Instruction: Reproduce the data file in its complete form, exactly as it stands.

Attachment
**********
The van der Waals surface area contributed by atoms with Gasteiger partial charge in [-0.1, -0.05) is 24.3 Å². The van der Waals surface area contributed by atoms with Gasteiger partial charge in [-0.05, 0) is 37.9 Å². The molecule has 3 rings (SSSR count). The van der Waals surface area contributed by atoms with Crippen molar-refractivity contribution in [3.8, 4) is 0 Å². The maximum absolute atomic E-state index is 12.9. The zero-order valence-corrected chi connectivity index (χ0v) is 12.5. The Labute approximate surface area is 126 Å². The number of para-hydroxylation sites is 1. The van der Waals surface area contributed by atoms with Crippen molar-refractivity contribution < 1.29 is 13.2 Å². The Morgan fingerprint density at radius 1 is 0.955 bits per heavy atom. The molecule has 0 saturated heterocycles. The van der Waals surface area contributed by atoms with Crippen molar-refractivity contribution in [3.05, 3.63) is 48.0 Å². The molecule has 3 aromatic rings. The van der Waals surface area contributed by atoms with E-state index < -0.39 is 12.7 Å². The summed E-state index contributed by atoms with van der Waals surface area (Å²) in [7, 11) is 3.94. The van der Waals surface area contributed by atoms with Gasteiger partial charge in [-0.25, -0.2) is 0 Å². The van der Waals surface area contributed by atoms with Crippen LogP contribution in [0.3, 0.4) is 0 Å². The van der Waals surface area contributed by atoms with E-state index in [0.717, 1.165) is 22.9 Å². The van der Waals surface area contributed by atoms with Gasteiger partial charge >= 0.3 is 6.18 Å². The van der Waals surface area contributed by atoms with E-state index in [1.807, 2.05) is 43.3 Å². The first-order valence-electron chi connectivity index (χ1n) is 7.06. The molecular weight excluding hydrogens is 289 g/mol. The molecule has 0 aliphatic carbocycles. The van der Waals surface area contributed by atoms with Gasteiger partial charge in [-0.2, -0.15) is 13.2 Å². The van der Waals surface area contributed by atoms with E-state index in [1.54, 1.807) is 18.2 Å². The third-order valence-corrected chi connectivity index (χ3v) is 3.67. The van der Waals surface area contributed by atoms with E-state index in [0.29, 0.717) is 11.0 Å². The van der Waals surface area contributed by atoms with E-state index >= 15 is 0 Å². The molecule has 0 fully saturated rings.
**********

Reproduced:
The van der Waals surface area contributed by atoms with Gasteiger partial charge in [-0.1, -0.05) is 24.3 Å². The van der Waals surface area contributed by atoms with Gasteiger partial charge in [-0.05, 0) is 37.9 Å². The molecule has 3 rings (SSSR count). The van der Waals surface area contributed by atoms with Crippen molar-refractivity contribution in [3.8, 4) is 0 Å². The maximum absolute atomic E-state index is 12.9. The zero-order valence-corrected chi connectivity index (χ0v) is 12.5. The Labute approximate surface area is 126 Å². The number of para-hydroxylation sites is 1. The van der Waals surface area contributed by atoms with Crippen molar-refractivity contribution < 1.29 is 13.2 Å². The Morgan fingerprint density at radius 1 is 0.955 bits per heavy atom. The molecule has 0 saturated heterocycles. The van der Waals surface area contributed by atoms with Crippen molar-refractivity contribution in [3.05, 3.63) is 48.0 Å². The molecule has 3 aromatic rings. The van der Waals surface area contributed by atoms with E-state index < -0.39 is 12.7 Å². The summed E-state index contributed by atoms with van der Waals surface area (Å²) in [7, 11) is 3.94. The van der Waals surface area contributed by atoms with Gasteiger partial charge in [-0.25, -0.2) is 0 Å². The van der Waals surface area contributed by atoms with Crippen LogP contribution in [0.3, 0.4) is 0 Å². The van der Waals surface area contributed by atoms with E-state index in [0.717, 1.165) is 22.9 Å². The van der Waals surface area contributed by atoms with Gasteiger partial charge >= 0.3 is 6.18 Å². The van der Waals surface area contributed by atoms with E-state index in [1.807, 2.05) is 43.3 Å². The first-order valence-electron chi connectivity index (χ1n) is 7.06. The molecular weight excluding hydrogens is 289 g/mol. The molecule has 0 aliphatic carbocycles. The van der Waals surface area contributed by atoms with Gasteiger partial charge in [-0.2, -0.15) is 13.2 Å². The van der Waals surface area contributed by atoms with E-state index in [1.54, 1.807) is 18.2 Å². The third-order valence-corrected chi connectivity index (χ3v) is 3.67. The van der Waals surface area contributed by atoms with E-state index in [0.29, 0.717) is 11.0 Å². The van der Waals surface area contributed by atoms with E-state index >= 15 is 0 Å². The molecule has 0 fully saturated rings.